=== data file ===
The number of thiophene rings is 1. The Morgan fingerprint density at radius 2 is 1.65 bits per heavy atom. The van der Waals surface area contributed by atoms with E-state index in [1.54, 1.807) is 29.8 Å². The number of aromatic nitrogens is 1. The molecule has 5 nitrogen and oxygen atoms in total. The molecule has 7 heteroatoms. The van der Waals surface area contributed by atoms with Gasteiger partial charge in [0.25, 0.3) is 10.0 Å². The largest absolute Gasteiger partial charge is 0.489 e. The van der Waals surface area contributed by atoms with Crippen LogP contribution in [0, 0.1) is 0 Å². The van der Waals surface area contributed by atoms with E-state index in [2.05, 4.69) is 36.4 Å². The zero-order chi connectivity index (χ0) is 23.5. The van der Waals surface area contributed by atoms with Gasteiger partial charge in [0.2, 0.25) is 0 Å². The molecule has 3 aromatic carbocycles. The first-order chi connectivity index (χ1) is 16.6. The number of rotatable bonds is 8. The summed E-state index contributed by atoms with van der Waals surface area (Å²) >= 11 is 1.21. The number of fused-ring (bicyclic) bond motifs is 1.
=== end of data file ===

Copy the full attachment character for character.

The number of thiophene rings is 1. The Morgan fingerprint density at radius 2 is 1.65 bits per heavy atom. The van der Waals surface area contributed by atoms with E-state index in [1.54, 1.807) is 29.8 Å². The number of aromatic nitrogens is 1. The molecule has 5 nitrogen and oxygen atoms in total. The molecule has 7 heteroatoms. The van der Waals surface area contributed by atoms with Gasteiger partial charge in [0.25, 0.3) is 10.0 Å². The largest absolute Gasteiger partial charge is 0.489 e. The van der Waals surface area contributed by atoms with Crippen LogP contribution in [0, 0.1) is 0 Å². The van der Waals surface area contributed by atoms with E-state index in [2.05, 4.69) is 36.4 Å². The zero-order chi connectivity index (χ0) is 23.5. The van der Waals surface area contributed by atoms with Gasteiger partial charge in [0.2, 0.25) is 0 Å². The molecule has 3 aromatic carbocycles. The first-order chi connectivity index (χ1) is 16.6. The number of rotatable bonds is 8. The summed E-state index contributed by atoms with van der Waals surface area (Å²) >= 11 is 1.21. The number of fused-ring (bicyclic) bond motifs is 1.